Content Marketing

Content Marketing in Healthcare – Not So Different From Other B2B

What is Content, Anyway?

Content is not a new concept. As marketers, we design, write and manage the development of content every day. From advertisements and sales collateral to experience papers and websites, content creation is a big part of our jobs. As a result, I’m willing to bet that your marketing organization has no shortage of content. So what are healthcare marketers missing?

Healthcare Marketing Lags Behind Other B2B in Content Marketing

According to recent study conducted by the research conducted by the Content Marketing Institute (CMI) and MarketingProfs, the healthcare industry is lagging behind other B2B industries in content marketing:

    • Health care companies outsource content marketing at a higher rate than other industries: Compared to all other industries in the study, health care brands outsource some portion of content marketing at approximately a 40 percent higher clip (63 percent, compared with an average of 45 percent).
    • Health care companies struggle with content marketing effectiveness: Just 28 percent of respondents feel that their content marketing is successful in solving their overall marketing objectives.
    • Health care companies use social media less often: Of the top 10 social media platforms (Facebook, Twitter, LinkedIn, etc.), health care companies show substantially decreased usage — except for one: YouTube (video). Also, the total number of platforms used is lower than that of other industries — 4.5 channels leveraged versus 3.6 for health care companies).

CMI’s research also details the top three healthcare content marketing challenges:

    • Producing enough content – 20%
    • Lack of budget – 17%
    • Producing the kind of content that engages – 16%

So how can this industry overcome these challenges – and become content marketing machines?

Know your Audience

In my previous post, I talked about this new Marketing world we all live in, like it or not. A dramatic shift from traditional “push marketing” tactics to telling stories that matter to our customers. As content creators, this means asking ourselves a very important question: Is our content tailored to our audience’s needs – or is it one-size-fits all?

In a recent blog post, Barb Schmitz of CMI recapped sessions from day one of the Content Marketing World Health Summit (November 7 – 8, Cleveland, OH). I found the following excerpt from the session entitled “Content Marketing Strategy and Pharma” particularly insightful:

Content should be personalized. Content creation should be a multi-phase process: Ask a lot of questions, figure out what your customers want, determine what already exists, think like a publisher, and make it part of your process” – Buddy Scalera, Senior VP, Interactive Content and Market Research, Ogilvy CommonHealth Interactive Marketing

Determine your Content Goals

Once you have a comprehensive understanding of your target audience, the next step is to determine the actions and behaviors you want to affect with your content. James Boye-Doe of Strategy4Content (blog) recently discussed the need for a content strategy and mission statement in How Not to Fail at your Content Marketing Efforts.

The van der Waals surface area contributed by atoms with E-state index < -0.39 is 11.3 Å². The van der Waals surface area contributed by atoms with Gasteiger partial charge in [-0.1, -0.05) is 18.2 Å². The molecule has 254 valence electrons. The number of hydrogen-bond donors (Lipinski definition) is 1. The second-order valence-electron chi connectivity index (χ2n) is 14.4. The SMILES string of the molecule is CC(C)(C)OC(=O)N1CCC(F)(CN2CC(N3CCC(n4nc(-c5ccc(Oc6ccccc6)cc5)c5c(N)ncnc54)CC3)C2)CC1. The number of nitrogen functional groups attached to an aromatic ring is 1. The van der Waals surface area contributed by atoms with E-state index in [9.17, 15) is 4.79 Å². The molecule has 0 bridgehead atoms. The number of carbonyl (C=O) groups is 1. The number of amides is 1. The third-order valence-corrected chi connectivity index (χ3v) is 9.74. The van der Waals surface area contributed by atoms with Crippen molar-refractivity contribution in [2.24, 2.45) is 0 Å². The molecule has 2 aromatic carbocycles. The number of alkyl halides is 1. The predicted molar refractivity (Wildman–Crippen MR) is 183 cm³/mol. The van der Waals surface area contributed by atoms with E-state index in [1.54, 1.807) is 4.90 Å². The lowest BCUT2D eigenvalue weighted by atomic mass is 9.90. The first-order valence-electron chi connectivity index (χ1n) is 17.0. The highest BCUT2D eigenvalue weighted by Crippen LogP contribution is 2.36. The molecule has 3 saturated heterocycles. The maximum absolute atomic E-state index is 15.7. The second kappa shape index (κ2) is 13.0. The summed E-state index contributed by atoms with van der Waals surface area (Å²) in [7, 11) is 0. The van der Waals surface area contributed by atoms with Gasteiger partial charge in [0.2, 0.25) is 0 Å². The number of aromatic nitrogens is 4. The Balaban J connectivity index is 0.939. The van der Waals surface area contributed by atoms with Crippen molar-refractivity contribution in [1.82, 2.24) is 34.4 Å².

In this post, James points out: “this all boils down knowing the story you aim to tell and forming a content strategy that communicates your story in a compelling way to your current and future customers”. Well said.

Carving out your content mission and strategy might be the most challenging aspect of your content marketing – but it is also the most important factor for the success of your program.

Deliver your Content in a Compelling Way

By now, we know that it is vital to understand our audience along every stage of their buying process – and tell stories that matter to them. This is half the battle. The next challenge is how best to deliver these stories.

Here are seven great vehicles to share your healthcare marketing content:

1. Infographics: Easily digestible graphics used for data visualization. These graphics work well to visually depict clinical data and healthcare statistics. And they are also good for those with a short attention span (hint, healthcare providers and patients). Infographics were discussed in a previous post entitled Infographics and the B2B Marketer – Why Should You Care?

2. Online Events / Webinars: Discuss current issues facing healthcare – or demonstrate a new procedural technique. Webinars are a great way to share content with your audience. You can also repurpose this content on your blog, website, etc. Example: ModernHealthcare.com Webinars

3. Blogs Posts: Blogs are a great way to communicate your story, share ideas and interact with your target audience. Blogs can also act as the hub for all of your content – and work exceptionally well to improve your ranking on Google, which favors sites that are updated regularly and in a meaningful way. A great example of a healthcare blog done right is The Cleveland Clinic’s HealthHub blog

4. Curated content: Compile the latest evidence or industry trends from your healthcare space into a blog post, white paper or video. This allows your audience to obtain all of this vital information in one place while positioning your company as a trusted source. The nice thing about curating content – is that you can use many different vehicles to deliver it – and have the flexibility to divide up the content as needed. Example: Healthcare Social Media News